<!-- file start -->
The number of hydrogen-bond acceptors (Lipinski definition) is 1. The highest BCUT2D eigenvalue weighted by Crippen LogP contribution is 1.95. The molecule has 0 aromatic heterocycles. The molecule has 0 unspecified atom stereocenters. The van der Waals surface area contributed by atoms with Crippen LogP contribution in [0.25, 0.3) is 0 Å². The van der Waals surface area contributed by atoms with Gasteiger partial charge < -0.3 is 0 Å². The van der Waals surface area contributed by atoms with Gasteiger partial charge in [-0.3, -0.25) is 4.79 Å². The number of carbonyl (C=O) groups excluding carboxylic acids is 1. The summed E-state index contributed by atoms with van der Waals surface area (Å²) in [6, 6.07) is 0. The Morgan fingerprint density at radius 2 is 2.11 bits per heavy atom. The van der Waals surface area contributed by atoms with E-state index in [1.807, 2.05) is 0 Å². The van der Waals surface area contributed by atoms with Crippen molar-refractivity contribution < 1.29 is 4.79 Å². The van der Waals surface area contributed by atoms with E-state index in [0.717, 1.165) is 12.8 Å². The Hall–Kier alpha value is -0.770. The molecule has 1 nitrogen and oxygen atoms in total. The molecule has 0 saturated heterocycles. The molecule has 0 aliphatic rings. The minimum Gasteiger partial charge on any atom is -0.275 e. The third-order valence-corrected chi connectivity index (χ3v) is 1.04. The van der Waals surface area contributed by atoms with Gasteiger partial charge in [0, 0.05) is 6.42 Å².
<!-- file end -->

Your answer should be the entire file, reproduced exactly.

The number of hydrogen-bond acceptors (Lipinski definition) is 1. The highest BCUT2D eigenvalue weighted by Crippen LogP contribution is 1.95. The molecule has 0 aromatic heterocycles. The molecule has 0 unspecified atom stereocenters. The van der Waals surface area contributed by atoms with Crippen LogP contribution in [0.25, 0.3) is 0 Å². The van der Waals surface area contributed by atoms with Gasteiger partial charge < -0.3 is 0 Å². The van der Waals surface area contributed by atoms with Gasteiger partial charge in [-0.3, -0.25) is 4.79 Å². The number of carbonyl (C=O) groups excluding carboxylic acids is 1. The summed E-state index contributed by atoms with van der Waals surface area (Å²) in [6, 6.07) is 0. The Morgan fingerprint density at radius 2 is 2.11 bits per heavy atom. The van der Waals surface area contributed by atoms with E-state index in [1.807, 2.05) is 0 Å². The van der Waals surface area contributed by atoms with Crippen molar-refractivity contribution < 1.29 is 4.79 Å². The van der Waals surface area contributed by atoms with E-state index in [0.717, 1.165) is 12.8 Å². The Hall–Kier alpha value is -0.770. The molecule has 1 nitrogen and oxygen atoms in total. The molecule has 0 saturated heterocycles. The molecule has 0 aliphatic rings. The minimum Gasteiger partial charge on any atom is -0.275 e. The third-order valence-corrected chi connectivity index (χ3v) is 1.04. The van der Waals surface area contributed by atoms with Gasteiger partial charge in [0, 0.05) is 6.42 Å².